Johannesburg - South Africa is set for a week of no trains, buses and rubbish collectors, with transport, municipal and pharmaceutical workers ready to strike across the country.
A strike in the rail sector was due to start at 12:00 on Monday, Chris de Vos, the general secretary United Transport and Allied Trade Union (Utatu) said.
"We are starting tomorrow [Monday] at midnight," he said.
"There have been no phone calls to give us indication they want to sign."
Utatu and fellow union the SA Transport and Allied Workers' Union (Satawu), wanted a seven percent wage increase from Metrorail, with an extra two percent in September. Together the two unions represent 10 000 workers.
Satawu had not indicated whether it would issue a strike notice.
"This will be a legal strike as we are already in possession of a deadlock notice issued on the 10th July," de Vos said.
Chaos is expected as about 1.5 million commuters will be left stranded.
The strike would not, however, affect long distance trains such as the Shosholoza Mail between Johannesburg and Cape Town.
Metrorail had called the industrial action unwarranted. It said it had contingency plans for the strikes, but warned customers to expect disruptions.
Municipal services could come to a standstill and several protests are planned as part of a massive strike action by about 150 000 dissatisfied municipal workers.
Municipal workers' union Samwu general secretary Mthandeki Nhlapho said "there is not any possible indication" that Monday's strike by the union could be averted.
At least 150 000 municipal workers were planning to stop work across the country.
Samwu and the Independent Municipal and Allied Trade Union both rejected an 11.5% wage increase offer.
The unions warned that essential services may be affected by the strike.
The city of Johannesburg was putting contingency plans in place and appealed to unions to ensure their members did not break the law during the strike.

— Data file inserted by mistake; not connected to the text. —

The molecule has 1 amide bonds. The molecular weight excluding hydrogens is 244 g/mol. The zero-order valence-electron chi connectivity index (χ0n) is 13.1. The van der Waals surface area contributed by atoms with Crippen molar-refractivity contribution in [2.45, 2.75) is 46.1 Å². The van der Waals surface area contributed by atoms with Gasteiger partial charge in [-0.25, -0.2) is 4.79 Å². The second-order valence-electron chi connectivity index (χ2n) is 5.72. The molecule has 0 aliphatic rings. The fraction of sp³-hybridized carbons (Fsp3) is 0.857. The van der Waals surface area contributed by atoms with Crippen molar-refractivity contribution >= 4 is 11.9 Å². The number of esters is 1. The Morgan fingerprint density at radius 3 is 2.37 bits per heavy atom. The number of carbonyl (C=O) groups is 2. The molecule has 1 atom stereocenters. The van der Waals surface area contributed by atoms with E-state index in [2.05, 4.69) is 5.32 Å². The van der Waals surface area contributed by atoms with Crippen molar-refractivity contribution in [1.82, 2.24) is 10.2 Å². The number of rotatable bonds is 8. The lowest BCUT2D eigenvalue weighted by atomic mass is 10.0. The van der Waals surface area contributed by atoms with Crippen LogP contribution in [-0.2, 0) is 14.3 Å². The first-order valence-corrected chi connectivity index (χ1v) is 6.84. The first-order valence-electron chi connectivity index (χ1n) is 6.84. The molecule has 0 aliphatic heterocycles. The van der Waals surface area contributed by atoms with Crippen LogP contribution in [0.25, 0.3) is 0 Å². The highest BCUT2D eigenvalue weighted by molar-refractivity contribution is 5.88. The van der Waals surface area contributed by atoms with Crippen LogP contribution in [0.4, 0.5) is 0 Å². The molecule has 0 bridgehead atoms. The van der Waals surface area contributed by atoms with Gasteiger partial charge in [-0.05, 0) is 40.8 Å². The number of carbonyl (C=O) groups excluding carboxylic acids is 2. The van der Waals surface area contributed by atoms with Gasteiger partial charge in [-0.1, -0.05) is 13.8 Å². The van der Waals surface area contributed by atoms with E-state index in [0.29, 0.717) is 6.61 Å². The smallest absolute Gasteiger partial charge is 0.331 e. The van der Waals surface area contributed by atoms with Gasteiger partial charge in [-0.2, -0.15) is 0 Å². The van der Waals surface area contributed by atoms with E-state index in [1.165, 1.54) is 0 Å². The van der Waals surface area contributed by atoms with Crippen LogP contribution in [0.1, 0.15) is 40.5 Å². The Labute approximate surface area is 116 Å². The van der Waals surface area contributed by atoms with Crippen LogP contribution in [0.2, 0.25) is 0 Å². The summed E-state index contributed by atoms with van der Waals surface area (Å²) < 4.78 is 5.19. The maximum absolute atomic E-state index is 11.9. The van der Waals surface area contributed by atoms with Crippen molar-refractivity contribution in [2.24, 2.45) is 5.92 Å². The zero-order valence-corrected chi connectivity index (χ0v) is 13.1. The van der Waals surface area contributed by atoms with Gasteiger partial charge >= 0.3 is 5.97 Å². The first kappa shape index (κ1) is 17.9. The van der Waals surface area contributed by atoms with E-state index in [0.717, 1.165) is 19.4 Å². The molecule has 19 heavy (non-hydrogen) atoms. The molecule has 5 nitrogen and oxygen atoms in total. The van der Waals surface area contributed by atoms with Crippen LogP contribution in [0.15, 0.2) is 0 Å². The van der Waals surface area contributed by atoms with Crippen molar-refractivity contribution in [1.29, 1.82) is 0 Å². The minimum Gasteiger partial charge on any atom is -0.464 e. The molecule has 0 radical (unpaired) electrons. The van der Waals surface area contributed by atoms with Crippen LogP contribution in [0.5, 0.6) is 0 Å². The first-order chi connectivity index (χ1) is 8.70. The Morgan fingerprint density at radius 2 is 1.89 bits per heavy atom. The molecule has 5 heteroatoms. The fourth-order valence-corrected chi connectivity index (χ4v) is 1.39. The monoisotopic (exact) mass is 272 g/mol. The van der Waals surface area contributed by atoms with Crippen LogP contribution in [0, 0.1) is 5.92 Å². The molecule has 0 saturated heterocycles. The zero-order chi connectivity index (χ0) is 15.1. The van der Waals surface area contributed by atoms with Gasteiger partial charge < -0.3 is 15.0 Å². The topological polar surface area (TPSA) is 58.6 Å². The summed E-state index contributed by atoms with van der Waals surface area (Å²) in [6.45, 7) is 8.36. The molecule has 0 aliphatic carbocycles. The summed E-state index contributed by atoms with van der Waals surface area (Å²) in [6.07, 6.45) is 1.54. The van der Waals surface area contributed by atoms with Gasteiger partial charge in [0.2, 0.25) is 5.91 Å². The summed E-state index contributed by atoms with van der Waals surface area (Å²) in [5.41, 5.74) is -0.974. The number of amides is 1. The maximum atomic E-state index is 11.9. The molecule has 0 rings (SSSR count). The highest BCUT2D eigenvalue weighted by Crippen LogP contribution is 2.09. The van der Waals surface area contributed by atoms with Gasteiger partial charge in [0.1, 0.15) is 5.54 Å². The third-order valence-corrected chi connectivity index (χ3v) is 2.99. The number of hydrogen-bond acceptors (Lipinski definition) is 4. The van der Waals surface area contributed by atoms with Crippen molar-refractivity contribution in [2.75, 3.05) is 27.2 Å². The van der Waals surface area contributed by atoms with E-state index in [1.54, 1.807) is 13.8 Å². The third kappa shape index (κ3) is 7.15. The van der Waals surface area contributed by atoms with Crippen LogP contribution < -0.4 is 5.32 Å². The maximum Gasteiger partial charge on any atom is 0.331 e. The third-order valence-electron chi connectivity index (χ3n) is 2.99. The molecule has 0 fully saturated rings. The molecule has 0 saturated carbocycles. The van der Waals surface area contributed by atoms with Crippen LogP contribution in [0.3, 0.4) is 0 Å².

Pretoria warned commuters the strike meant buses would not be running.
"Bus commuters should therefore make use of alternative modes of transport if the services are interrupted by the strike," councillor Gabriel Twala said.
"However, essential services, such as waste management and emergency services, should not be affected by the strike."
Metrobus in Johannesburg issued a similar warning.
The city of Cape Town warned that refuse collection in informal settlements, street sweeping, emptying of litter bins and removal of illegally-dumped material may be affected.
Thabani Mdlalose, deputy general secretary of the Chemical, Energy, Paper, Printing, Wood and Allied Workers' Union told Sapa on Sunday the strike would continue into the week.
He accused pulp and paper employers of being arrogant on sticking to a 7.5% wage offer.
"They are standing on 7.5%, they won't make an inch of a movement. We are consulting with our members."
Ceppwawu was planning protests Durban, Port Elizabeth and Cape Town.
The union had been briefing its pharmaceutical workers on a new offer by employers.
Mdlalose said pharmacists would also continue staying away from work until a settlement was announced.
Workers in this sector were offered a 9% pay rise on Friday, which it would take to its members for endorsement.
Workers in the petroleum industry were due to join the strike this week.
The Communication Workers' Union would also continue demonstrations against Telkom and the SABC. The union was unhappy over wages, the threat of possible job losses and poor administration.